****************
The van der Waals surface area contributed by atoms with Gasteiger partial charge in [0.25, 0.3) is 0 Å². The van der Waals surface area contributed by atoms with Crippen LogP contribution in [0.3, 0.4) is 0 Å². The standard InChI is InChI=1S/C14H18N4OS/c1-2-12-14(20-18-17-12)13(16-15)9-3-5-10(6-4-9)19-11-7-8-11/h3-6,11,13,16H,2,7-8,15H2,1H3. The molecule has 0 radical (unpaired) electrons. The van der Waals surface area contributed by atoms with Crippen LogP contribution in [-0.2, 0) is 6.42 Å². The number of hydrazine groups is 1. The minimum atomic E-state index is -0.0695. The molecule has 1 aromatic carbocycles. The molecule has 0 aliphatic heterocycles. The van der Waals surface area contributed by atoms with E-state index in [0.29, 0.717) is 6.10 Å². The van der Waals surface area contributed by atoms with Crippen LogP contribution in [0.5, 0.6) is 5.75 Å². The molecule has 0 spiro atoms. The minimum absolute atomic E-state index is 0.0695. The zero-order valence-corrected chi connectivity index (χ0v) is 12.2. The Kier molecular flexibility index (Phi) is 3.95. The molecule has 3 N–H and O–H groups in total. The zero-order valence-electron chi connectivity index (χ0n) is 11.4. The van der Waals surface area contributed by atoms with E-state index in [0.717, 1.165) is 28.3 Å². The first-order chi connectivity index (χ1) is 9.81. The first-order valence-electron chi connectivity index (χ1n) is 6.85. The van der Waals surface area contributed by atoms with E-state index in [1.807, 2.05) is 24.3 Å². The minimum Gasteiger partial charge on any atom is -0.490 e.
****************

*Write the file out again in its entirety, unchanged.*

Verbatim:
The van der Waals surface area contributed by atoms with Gasteiger partial charge in [0.25, 0.3) is 0 Å². The van der Waals surface area contributed by atoms with Crippen LogP contribution in [0.3, 0.4) is 0 Å². The standard InChI is InChI=1S/C14H18N4OS/c1-2-12-14(20-18-17-12)13(16-15)9-3-5-10(6-4-9)19-11-7-8-11/h3-6,11,13,16H,2,7-8,15H2,1H3. The molecule has 0 radical (unpaired) electrons. The van der Waals surface area contributed by atoms with Crippen LogP contribution in [-0.2, 0) is 6.42 Å². The number of hydrazine groups is 1. The minimum atomic E-state index is -0.0695. The molecule has 1 aromatic carbocycles. The molecule has 0 aliphatic heterocycles. The van der Waals surface area contributed by atoms with E-state index in [0.29, 0.717) is 6.10 Å². The van der Waals surface area contributed by atoms with Crippen LogP contribution in [0.5, 0.6) is 5.75 Å². The molecule has 0 spiro atoms. The minimum absolute atomic E-state index is 0.0695. The zero-order valence-corrected chi connectivity index (χ0v) is 12.2. The Kier molecular flexibility index (Phi) is 3.95. The molecule has 3 N–H and O–H groups in total. The zero-order valence-electron chi connectivity index (χ0n) is 11.4. The van der Waals surface area contributed by atoms with E-state index in [0.717, 1.165) is 28.3 Å². The first-order chi connectivity index (χ1) is 9.81. The first-order valence-electron chi connectivity index (χ1n) is 6.85. The van der Waals surface area contributed by atoms with E-state index in [1.807, 2.05) is 24.3 Å². The minimum Gasteiger partial charge on any atom is -0.490 e.